Distributed Resources and Distribution Mergers: Are They on a Collision Course?

To make electricity consumption more cost-effective and less carbon-dependent, states are seeking to stimulate new products and services in the distribution space.  Successful stimulation requires effective competition.  So Maine and New York are exploring whether to appoint as "smart grid coordinator" (Maine) and as "distribution system platform provider" (New York) an entity independent of the incumbent utility.

But there is a countertrend.  Thirty years of utility mergers have consolidated dozens of local distribution companies into a much smaller number of multistate, holding company-controlled systems.  When these mergers involve adjacent entities, they remove each merging partner’s most formidable potential rival in the new distribution services markets.  The latest example is the proposed coupling of Exelon and PHI Holdings, which would eliminate competition between Baltimore Gas & Electric and Potomac Electric.

Thirty Years, Dozens of Mergers, No Studies

Welcome to the most under-studied question in electricity merger policy.  For 30 years, regulatory decisions have focused on preventing mergers from creating or enhancing market power over bulk generation and transmission services.  No decision has considered a merger's effects on the nascent markets in distributed energy resources.  Only two analogues come to mind.  The FCC Staff's epic critique of the withdrawn AT&T and T-Mobile merger (2011) cited T-Mobile's "disruptive" innovations in retail products and pricing as a reason to keep the companies separate.  And the California Commission's rejection of the Southern California Edison-San Diego Gas & Electric merger (1991) cited those companies’ "across-the-fence" rivalry:  The "loss of SDG&E as a regulatory comparison is an adverse unmitigable impact of the proposed merger," diminishing the Commission's "ability to regulate the merged utility effectively."1  In the dozens of other merger decisions, nearly all approvals, no other systematic assessment of distribution-level competition appears.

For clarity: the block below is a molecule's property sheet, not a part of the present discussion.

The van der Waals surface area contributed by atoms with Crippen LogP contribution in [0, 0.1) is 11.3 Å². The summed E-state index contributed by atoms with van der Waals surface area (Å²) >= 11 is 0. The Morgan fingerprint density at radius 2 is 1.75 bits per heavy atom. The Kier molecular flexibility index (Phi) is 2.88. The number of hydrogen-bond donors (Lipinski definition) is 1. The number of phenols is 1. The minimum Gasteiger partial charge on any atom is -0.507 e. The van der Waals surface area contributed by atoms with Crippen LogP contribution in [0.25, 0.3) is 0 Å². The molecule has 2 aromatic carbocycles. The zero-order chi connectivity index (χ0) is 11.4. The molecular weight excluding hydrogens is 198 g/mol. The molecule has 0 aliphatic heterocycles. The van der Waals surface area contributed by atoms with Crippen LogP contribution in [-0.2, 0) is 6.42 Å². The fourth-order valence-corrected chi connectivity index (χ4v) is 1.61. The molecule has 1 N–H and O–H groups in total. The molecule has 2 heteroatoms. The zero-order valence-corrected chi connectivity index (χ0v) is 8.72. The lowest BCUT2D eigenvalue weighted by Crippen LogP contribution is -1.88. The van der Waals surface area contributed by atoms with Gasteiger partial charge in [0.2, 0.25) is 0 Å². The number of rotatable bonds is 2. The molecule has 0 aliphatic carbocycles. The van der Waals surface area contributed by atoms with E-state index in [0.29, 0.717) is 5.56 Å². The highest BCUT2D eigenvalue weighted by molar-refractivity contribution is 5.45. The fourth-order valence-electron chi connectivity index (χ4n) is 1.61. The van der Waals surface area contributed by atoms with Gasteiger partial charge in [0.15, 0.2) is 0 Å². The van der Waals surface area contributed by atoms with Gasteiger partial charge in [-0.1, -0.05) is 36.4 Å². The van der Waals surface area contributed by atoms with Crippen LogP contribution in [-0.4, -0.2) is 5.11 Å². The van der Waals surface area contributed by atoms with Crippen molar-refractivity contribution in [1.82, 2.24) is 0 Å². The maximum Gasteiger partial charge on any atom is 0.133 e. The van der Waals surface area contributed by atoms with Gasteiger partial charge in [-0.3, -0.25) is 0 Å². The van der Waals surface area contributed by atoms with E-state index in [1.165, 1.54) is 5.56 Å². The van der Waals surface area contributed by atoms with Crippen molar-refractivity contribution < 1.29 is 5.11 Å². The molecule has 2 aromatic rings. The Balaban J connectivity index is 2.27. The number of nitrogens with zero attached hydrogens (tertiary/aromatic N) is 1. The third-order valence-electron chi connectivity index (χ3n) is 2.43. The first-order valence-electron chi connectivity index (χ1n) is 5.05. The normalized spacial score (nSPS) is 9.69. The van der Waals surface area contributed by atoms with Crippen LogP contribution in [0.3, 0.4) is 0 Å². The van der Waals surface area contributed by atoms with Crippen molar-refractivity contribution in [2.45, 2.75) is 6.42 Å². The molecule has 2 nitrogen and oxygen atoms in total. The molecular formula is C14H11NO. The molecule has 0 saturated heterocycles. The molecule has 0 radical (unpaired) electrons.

Preserving head-to-head rivalry applies not only to potentially competitive services, but the new monopoly services as well.  Last month's essay, "Incumbency vs. Diversity, Monopoly vs. Merits:  Who Should Provide the New Distribution Platforms?" argued for finding the best providers, not defaulting to the incumbent.  But any merger proposal points the opposite way; its purpose is to acquire and maintain control, not to acquire and then cede control.  (Why else would the acquirer pay hundreds of millions of dollars in acquisition premium?) 

Everyone has heard the refrain, “Regulation replicates the forces of competition.”  In merger cases, that refrain is forgotten.  The acquirer gains control of new territory not by proving it is the best performer, but by offering to the acquiree’s shareholders the highest price, then offering regulators the minimum benefits necessary to gain approval:  temporary rate refunds or freezes, minor contributions to local charities, commitments to renewable energy (funded by ratepayers); and noncommittal, non-provable platitudes about "synergies" and "best practices."  The gain paid to the acquiree’s shareholders being worth many times the value of these offerings, the selection process does not “replicate the forces of competition,” if by competition we mean competition for the benefit of the customers. 

Regulatory Silence:  Not a Credible Option

Given these opposing purposes—finding the best provider vs. maintaining incumbent control—a commission must preserve its ability to structure future distribution services markets.  It can preserve that ability by conditioning any merger approval as follows:  “This approval does not grant the post-merger entity any right (a) to continue owning and controlling the poles-and-wires business, (b) to become the provider of any new monopoly platform services, or (c) to compete in any of the new distributed services markets.”

This three-part condition aligns the merging companies’ expectations with regulatory realities.  A merger is a purchase of control.  If future control is uncertain, the transaction’s value declines.  That fact is not cause for the commission to forego the condition.  The value tail does not wag the regulatory dog; it is not the commission's job to protect merger bettors from their competitive risks.  But those bettors’ expectations are cause to make the condition clear, before the merger is approved.  Pre-merger clarity helps everyone:  the merging companies’ shareholders, who are exchanging value based on their expectation that the merged company will maintain its historic control; the prospective entrants into the distribution space, who may be investing in products designed to reduce that control; and retail consumers, who want to know what services they will be able to buy, and from whom. 

So if the commission wishes to preserve its options, it has a decision to make.  There are three possible approaches: